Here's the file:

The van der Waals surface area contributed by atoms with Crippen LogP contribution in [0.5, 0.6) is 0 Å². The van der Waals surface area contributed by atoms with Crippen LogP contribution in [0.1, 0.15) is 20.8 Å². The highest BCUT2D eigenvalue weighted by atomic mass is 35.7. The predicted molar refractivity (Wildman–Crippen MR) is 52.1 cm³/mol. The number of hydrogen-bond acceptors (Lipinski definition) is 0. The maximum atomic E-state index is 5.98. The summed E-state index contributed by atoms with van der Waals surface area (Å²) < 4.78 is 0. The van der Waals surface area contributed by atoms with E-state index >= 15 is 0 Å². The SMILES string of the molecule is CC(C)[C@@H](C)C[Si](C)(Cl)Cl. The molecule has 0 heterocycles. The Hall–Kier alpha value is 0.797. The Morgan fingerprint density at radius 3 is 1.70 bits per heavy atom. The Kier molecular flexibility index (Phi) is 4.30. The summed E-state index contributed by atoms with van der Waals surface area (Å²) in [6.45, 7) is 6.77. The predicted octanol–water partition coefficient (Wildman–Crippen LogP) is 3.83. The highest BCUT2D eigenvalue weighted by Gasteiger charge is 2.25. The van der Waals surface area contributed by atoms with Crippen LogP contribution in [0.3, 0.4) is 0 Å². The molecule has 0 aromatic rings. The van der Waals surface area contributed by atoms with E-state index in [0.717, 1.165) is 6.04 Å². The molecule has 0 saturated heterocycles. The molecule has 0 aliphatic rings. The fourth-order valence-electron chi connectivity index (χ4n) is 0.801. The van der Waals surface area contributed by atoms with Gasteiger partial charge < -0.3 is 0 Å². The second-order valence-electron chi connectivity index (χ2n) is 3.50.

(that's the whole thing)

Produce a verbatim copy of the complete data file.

The van der Waals surface area contributed by atoms with Crippen LogP contribution in [0.5, 0.6) is 0 Å². The van der Waals surface area contributed by atoms with Crippen LogP contribution in [0.1, 0.15) is 20.8 Å². The highest BCUT2D eigenvalue weighted by atomic mass is 35.7. The predicted molar refractivity (Wildman–Crippen MR) is 52.1 cm³/mol. The number of hydrogen-bond acceptors (Lipinski definition) is 0. The maximum atomic E-state index is 5.98. The summed E-state index contributed by atoms with van der Waals surface area (Å²) < 4.78 is 0. The van der Waals surface area contributed by atoms with E-state index >= 15 is 0 Å². The SMILES string of the molecule is CC(C)[C@@H](C)C[Si](C)(Cl)Cl. The molecule has 0 heterocycles. The Hall–Kier alpha value is 0.797. The Morgan fingerprint density at radius 3 is 1.70 bits per heavy atom. The Kier molecular flexibility index (Phi) is 4.30. The summed E-state index contributed by atoms with van der Waals surface area (Å²) in [6.45, 7) is 6.77. The predicted octanol–water partition coefficient (Wildman–Crippen LogP) is 3.83. The highest BCUT2D eigenvalue weighted by Gasteiger charge is 2.25. The van der Waals surface area contributed by atoms with Crippen LogP contribution in [0.3, 0.4) is 0 Å². The molecule has 0 aromatic rings. The van der Waals surface area contributed by atoms with E-state index in [0.717, 1.165) is 6.04 Å². The molecule has 0 saturated heterocycles. The molecule has 0 aliphatic rings. The fourth-order valence-electron chi connectivity index (χ4n) is 0.801. The van der Waals surface area contributed by atoms with Gasteiger partial charge < -0.3 is 0 Å². The second-order valence-electron chi connectivity index (χ2n) is 3.50.